how can I write code to test a[100];

This is a discussion on how can I write code to test a[100]; within the C Programming forums, part of the General Programming Boards category; Originally Posted by zcrself Sometimes, when my program runs, there is a error "segmentation error", but I don't know why ...

  1. #16
    C++ Witch laserlight's Avatar
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    Quote Originally Posted by zcrself
    Sometimes, when my program runs, there is a error "segmentation error", but I don't know why and where is the error. I want to handle this error, but I don't know how to do handling.
    That indicates a programming error that should be fixed. As nimitzhunter noted, a debugger is suited to the task.

    Quote Originally Posted by zcrself
    java language has try-catch function,
    what does C language has?
    In standard C, accessing an array out of bounds results in undefined behaviour. There is no such exception handling feature. In the event that you use Java instead, you should still fix such programming errors rather than rely on them being handled somewhere by some exception handler.
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    java language has try-catch function,
    what does C language has?
    Smarter programmers!

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    Quote Originally Posted by zcrself View Post
    java language has try-catch function,
    what does C language has?

    Can "try-catch" function handle the error "segmentation fault"
    *Some* implementations of C have a __try __except and __try __finally construct.

    However, that's not what you want here. You want to set a variable of some kind with your array dimensions and then use that in your testing loops. If the array is expanded, change your dimensioning variables to suit.

    C does not do this automatically. As several people have already told you, what you want is NOT part of the language.

  4. #19
    and the hat of wrongness Salem's Avatar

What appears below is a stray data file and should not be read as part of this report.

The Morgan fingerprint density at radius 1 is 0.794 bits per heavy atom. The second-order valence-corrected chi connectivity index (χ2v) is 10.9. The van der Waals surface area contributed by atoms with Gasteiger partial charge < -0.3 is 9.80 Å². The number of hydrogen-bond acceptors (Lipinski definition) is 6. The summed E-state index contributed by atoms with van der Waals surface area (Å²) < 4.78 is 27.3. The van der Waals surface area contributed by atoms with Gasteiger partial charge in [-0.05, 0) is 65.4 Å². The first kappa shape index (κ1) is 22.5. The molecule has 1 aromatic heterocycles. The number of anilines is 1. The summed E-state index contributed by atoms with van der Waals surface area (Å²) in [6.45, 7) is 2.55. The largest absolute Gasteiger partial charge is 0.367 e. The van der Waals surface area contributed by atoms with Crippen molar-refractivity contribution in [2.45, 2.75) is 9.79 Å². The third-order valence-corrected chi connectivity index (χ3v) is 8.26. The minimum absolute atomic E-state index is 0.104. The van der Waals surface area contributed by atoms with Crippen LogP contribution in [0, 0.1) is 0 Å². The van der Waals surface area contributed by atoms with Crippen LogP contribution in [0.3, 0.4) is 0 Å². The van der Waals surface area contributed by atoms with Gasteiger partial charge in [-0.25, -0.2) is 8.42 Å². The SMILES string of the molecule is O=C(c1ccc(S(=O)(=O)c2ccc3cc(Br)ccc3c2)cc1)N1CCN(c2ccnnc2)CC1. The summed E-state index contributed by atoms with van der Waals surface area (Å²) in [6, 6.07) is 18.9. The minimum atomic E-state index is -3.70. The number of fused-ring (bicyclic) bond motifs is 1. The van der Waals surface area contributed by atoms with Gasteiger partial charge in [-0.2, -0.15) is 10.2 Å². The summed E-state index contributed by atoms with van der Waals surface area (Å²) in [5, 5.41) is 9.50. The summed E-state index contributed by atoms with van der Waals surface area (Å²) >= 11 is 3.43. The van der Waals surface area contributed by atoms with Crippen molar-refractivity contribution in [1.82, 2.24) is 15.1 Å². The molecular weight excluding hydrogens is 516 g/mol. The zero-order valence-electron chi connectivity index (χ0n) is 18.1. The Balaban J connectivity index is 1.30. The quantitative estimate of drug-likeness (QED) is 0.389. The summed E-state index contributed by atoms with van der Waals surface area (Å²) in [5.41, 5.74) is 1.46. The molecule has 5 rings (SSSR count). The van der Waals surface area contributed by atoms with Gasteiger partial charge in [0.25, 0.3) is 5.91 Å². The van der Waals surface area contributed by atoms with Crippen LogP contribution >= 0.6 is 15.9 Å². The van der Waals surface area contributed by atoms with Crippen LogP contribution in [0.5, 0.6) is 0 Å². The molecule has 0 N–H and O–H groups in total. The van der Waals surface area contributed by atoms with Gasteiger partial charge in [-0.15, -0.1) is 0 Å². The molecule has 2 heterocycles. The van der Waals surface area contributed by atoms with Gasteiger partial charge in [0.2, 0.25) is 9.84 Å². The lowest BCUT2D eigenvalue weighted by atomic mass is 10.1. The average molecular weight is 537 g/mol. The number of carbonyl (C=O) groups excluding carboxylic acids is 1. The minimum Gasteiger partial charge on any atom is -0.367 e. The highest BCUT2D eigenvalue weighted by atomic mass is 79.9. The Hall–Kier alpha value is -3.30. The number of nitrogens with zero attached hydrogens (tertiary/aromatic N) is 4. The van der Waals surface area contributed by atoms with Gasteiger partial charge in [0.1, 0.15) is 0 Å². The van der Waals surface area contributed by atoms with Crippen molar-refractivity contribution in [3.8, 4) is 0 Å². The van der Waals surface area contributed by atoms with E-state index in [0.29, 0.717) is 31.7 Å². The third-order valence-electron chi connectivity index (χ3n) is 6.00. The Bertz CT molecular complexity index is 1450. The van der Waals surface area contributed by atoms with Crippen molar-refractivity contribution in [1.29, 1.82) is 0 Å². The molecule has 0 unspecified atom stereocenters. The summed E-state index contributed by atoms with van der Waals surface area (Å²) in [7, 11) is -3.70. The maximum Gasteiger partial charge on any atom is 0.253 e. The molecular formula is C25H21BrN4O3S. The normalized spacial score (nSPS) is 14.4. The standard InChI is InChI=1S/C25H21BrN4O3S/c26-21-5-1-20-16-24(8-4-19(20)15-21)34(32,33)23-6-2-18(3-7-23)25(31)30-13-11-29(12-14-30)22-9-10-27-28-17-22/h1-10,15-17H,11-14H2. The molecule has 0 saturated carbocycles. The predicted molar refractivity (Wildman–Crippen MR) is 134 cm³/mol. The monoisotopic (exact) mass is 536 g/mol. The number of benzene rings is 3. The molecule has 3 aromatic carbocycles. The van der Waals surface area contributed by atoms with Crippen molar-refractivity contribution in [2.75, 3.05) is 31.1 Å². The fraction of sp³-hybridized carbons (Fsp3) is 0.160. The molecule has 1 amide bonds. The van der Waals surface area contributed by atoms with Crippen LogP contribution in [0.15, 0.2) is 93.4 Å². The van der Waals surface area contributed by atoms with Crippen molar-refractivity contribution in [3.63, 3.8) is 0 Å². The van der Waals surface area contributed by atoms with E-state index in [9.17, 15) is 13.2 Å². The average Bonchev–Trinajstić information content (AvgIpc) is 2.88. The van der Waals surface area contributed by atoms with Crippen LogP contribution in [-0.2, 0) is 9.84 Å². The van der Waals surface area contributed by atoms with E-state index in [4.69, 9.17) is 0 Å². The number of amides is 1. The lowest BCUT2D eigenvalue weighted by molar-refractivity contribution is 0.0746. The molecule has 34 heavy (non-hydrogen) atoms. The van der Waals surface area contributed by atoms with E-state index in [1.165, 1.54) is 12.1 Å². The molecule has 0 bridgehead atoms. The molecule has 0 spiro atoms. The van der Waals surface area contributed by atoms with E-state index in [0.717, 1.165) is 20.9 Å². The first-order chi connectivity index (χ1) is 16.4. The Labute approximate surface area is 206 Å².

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    For what it's worth, you could try this.

    Code:
    #include <stdio.h>
    #include <signal.h>
    #include <setjmp.h>
    
    sigjmp_buf env;
    
    void trap ( int sig )
    {
      write(1,"Caught!\n",8);
      siglongjmp(env,1);
    }
    
    int main()
    {
      struct  sigaction sa, oldsa;
      sa.sa_handler = trap;
      sigemptyset(&sa.sa_mask);
      sa.sa_flags = 0;
      int r = sigaction(SIGSEGV,&sa,&oldsa);
      if ( sigsetjmp(env,1) == 0 ) {
        int *p = NULL;
        *p = 0;
      } else {
        printf("Avoided the NULL dereference\n");
      }
      return 0;
    }
    
    
    $ ./a.out 
    Caught!
    Avoided the NULL dereference
    But your program was screwed when it made it's first out of bound memory access (but still within a valid page).

    Since it's been mentioned so many times already, let me repeat it.

    You need to DEBUG your code so it doesn't do these things. Not attempt some half-assed recovery mechanism when lots of damage has already been done. What is certain, there will be NO way to recover the damage done between the end of the array (you walked off the end of), and the end of the page it resides within.

    And it could be a hell of a lot of damage as well. Pages are allocated sequentially (most of the time), so you're only going to get the SIGSEGV when you walk off the end of the last allocated page.
    If you dance barefoot on the broken glass of undefined behaviour, you've got to expect the occasional cut.
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  5. #20
    Guest Sebastiani's Avatar
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    Quote Originally Posted by Adak View Post
    Smarter programmers!
    Ooh...nice burn!
    Code:
    #include <cmath>
    #include <complex>
    bool euler_flip(bool value)
    {
        return std::pow
        (
            std::complex<float>(std::exp(1.0)), 
            std::complex<float>(0, 1) 
            * std::complex<float>(std::atan(1.0)
            *(1 << (value + 2)))
        ).real() < 0;
    }

  6. #21
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    Quote Originally Posted by zcrself View Post
    java language has try-catch function,
    what does C language has?
    C has undefined behaviour

    Seriously, Java (more accurately, the Java virtual machine, not the language) imposes a runtime overhead on all programs, in order to detect buffer overruns.